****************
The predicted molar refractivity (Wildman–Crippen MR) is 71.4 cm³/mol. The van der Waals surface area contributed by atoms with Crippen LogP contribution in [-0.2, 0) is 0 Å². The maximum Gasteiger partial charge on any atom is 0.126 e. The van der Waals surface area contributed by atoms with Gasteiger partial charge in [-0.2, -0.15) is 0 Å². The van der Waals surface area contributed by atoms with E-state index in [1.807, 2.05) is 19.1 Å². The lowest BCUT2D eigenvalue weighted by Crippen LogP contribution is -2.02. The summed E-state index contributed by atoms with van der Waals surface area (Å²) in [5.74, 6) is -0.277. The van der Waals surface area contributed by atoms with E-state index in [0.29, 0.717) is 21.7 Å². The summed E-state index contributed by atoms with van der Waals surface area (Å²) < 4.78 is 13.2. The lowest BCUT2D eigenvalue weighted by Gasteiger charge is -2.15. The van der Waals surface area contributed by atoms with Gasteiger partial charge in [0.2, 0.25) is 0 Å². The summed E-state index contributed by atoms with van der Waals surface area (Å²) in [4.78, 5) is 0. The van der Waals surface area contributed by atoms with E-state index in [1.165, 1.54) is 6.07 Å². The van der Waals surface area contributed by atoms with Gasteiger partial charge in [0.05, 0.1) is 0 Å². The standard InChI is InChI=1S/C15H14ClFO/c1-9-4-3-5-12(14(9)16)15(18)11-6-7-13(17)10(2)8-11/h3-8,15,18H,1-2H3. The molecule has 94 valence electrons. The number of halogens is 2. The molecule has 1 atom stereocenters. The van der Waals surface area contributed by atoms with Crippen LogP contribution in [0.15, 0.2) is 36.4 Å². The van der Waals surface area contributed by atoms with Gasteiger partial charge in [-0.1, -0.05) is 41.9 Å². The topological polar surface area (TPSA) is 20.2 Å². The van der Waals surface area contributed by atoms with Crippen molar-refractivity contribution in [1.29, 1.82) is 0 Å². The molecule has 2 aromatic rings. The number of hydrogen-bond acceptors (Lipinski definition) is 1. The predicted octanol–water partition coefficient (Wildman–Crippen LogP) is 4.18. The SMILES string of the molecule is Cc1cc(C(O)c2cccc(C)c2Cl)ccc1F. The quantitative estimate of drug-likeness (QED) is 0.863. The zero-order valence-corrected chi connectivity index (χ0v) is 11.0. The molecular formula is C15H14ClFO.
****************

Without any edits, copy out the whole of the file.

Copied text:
The predicted molar refractivity (Wildman–Crippen MR) is 71.4 cm³/mol. The van der Waals surface area contributed by atoms with Crippen LogP contribution in [-0.2, 0) is 0 Å². The maximum Gasteiger partial charge on any atom is 0.126 e. The van der Waals surface area contributed by atoms with Gasteiger partial charge in [-0.2, -0.15) is 0 Å². The van der Waals surface area contributed by atoms with E-state index in [1.807, 2.05) is 19.1 Å². The lowest BCUT2D eigenvalue weighted by Crippen LogP contribution is -2.02. The summed E-state index contributed by atoms with van der Waals surface area (Å²) in [5.74, 6) is -0.277. The van der Waals surface area contributed by atoms with E-state index in [0.29, 0.717) is 21.7 Å². The summed E-state index contributed by atoms with van der Waals surface area (Å²) < 4.78 is 13.2. The lowest BCUT2D eigenvalue weighted by Gasteiger charge is -2.15. The van der Waals surface area contributed by atoms with Gasteiger partial charge in [0.2, 0.25) is 0 Å². The summed E-state index contributed by atoms with van der Waals surface area (Å²) in [4.78, 5) is 0. The van der Waals surface area contributed by atoms with E-state index in [1.165, 1.54) is 6.07 Å². The van der Waals surface area contributed by atoms with Gasteiger partial charge in [0.05, 0.1) is 0 Å². The standard InChI is InChI=1S/C15H14ClFO/c1-9-4-3-5-12(14(9)16)15(18)11-6-7-13(17)10(2)8-11/h3-8,15,18H,1-2H3. The molecule has 94 valence electrons. The number of halogens is 2. The molecule has 1 atom stereocenters. The van der Waals surface area contributed by atoms with Crippen LogP contribution in [0.15, 0.2) is 36.4 Å². The van der Waals surface area contributed by atoms with Gasteiger partial charge in [-0.1, -0.05) is 41.9 Å². The topological polar surface area (TPSA) is 20.2 Å². The van der Waals surface area contributed by atoms with Crippen molar-refractivity contribution in [1.29, 1.82) is 0 Å². The molecule has 2 aromatic rings. The number of hydrogen-bond acceptors (Lipinski definition) is 1. The predicted octanol–water partition coefficient (Wildman–Crippen LogP) is 4.18. The SMILES string of the molecule is Cc1cc(C(O)c2cccc(C)c2Cl)ccc1F. The quantitative estimate of drug-likeness (QED) is 0.863. The zero-order valence-corrected chi connectivity index (χ0v) is 11.0. The molecular formula is C15H14ClFO.